US software company Altiostar has announced some performance metrics for Rakuten Mobile, Japan's disruptive open RAN operator.
No doubt with an eye on addressing criticisms that Rakuten Mobile's 5G speeds were a lot slower than its rivals at launch last September, Altiostar said recent tests showed the open RAN and "end-to-end" virtualized network clocked speeds of 1.77 Gbit/s. It did not explicitly say whether this was a peak rate or some sort of average speed among certain users.
According to Altiostar, in which e-commerce giant Rakuten (Rakuten Mobile's parent company) has a majority stake, the performance nonetheless compared "favorably" to speed tests carried out in Japan by Ookla during Q3 2020.
Findings back then apparently showed the fastest 10% of users in the country experiencing average download speed of 719.4 Mbit/s.
Moreover, citing OpenSignal, Altiostar said Rakuten Mobile was number one in terms of upload speeds (16.8 Mbit/s), "despite having only 1/6th of the spectrum holdings of competing operators in the market."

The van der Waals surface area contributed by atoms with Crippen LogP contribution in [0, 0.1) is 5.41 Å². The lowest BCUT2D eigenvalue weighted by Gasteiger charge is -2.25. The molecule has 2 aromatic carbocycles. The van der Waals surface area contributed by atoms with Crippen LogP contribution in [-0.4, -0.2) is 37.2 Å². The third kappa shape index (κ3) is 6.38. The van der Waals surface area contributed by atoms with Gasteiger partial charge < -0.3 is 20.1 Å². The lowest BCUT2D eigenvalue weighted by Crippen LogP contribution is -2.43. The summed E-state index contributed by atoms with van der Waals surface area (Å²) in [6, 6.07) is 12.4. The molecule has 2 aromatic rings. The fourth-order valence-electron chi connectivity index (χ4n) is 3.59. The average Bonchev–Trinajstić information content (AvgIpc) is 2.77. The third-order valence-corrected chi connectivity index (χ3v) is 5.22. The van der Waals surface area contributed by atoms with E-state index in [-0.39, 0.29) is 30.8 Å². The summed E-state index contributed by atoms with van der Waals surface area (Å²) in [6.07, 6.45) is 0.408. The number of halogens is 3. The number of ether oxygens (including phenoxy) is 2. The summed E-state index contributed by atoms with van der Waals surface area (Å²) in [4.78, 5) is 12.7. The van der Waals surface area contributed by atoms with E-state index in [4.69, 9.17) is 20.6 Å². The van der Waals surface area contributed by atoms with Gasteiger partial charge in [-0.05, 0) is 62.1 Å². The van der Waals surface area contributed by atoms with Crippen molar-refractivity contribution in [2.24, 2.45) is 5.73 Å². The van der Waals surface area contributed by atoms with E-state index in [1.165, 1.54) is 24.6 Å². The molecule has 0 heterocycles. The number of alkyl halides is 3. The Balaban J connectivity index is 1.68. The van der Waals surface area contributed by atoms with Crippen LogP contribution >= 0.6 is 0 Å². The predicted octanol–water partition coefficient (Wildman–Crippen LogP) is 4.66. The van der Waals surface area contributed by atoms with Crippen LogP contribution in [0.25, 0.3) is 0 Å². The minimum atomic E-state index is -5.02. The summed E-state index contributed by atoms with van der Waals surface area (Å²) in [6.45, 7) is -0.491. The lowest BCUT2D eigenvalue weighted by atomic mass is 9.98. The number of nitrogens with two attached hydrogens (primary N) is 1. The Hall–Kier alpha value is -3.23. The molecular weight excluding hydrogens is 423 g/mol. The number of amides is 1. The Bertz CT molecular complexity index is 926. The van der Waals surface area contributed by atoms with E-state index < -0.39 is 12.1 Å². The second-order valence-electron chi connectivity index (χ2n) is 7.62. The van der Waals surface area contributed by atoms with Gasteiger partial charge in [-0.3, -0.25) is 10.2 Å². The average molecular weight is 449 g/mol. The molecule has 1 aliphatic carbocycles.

Tareq Amin, Rakuten Mobile CTO, indicated that the throughput performances validated what is after all a new and innovative network architecture.
"The performance and stability of the 5G network shows that a cloud-native framework and web-scale architecture can compete with a traditional RAN approach and provide new levels of automation to the network," he said.
Coverage expansion on auto
By the end of January, Rakuten had more than 11,000 base stations covering around three quarters of the population. The aim is to cover 96% of the population by this summer.
Because baseband functions are deployed as virtual network functions, Rakuten Mobile says it has been possible to automate various operational tasks, such as new cell site integration (auto-commissioning), as well as fault detection and automated recovery from failures (self-healing). All this helps cut operational expenditure.
Through greater use of automation within its network, the operator claims it can provision a new 5G cell site in four minutes and a 4G site in eight minutes.
— Ken Wieland, contributing editor, special to Light Reading